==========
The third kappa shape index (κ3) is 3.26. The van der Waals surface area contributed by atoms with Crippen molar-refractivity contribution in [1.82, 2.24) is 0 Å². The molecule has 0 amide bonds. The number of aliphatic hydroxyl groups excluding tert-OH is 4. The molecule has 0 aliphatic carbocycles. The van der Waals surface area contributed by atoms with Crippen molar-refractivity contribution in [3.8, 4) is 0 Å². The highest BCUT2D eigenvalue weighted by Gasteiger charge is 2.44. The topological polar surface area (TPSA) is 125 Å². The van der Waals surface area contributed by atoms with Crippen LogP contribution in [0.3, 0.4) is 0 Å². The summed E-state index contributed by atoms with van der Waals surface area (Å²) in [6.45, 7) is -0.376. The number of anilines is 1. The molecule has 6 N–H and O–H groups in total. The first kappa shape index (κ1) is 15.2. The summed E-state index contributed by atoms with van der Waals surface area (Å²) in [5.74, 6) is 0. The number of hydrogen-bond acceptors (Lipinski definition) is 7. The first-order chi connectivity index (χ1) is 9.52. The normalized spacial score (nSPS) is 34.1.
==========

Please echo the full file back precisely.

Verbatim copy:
The third kappa shape index (κ3) is 3.26. The van der Waals surface area contributed by atoms with Crippen molar-refractivity contribution in [1.82, 2.24) is 0 Å². The molecule has 0 amide bonds. The number of aliphatic hydroxyl groups excluding tert-OH is 4. The molecule has 0 aliphatic carbocycles. The van der Waals surface area contributed by atoms with Crippen molar-refractivity contribution in [3.8, 4) is 0 Å². The highest BCUT2D eigenvalue weighted by Gasteiger charge is 2.44. The topological polar surface area (TPSA) is 125 Å². The van der Waals surface area contributed by atoms with Crippen LogP contribution in [0.3, 0.4) is 0 Å². The summed E-state index contributed by atoms with van der Waals surface area (Å²) in [6.45, 7) is -0.376. The number of anilines is 1. The molecule has 6 N–H and O–H groups in total. The first kappa shape index (κ1) is 15.2. The summed E-state index contributed by atoms with van der Waals surface area (Å²) in [5.74, 6) is 0. The number of hydrogen-bond acceptors (Lipinski definition) is 7. The first-order chi connectivity index (χ1) is 9.52. The normalized spacial score (nSPS) is 34.1.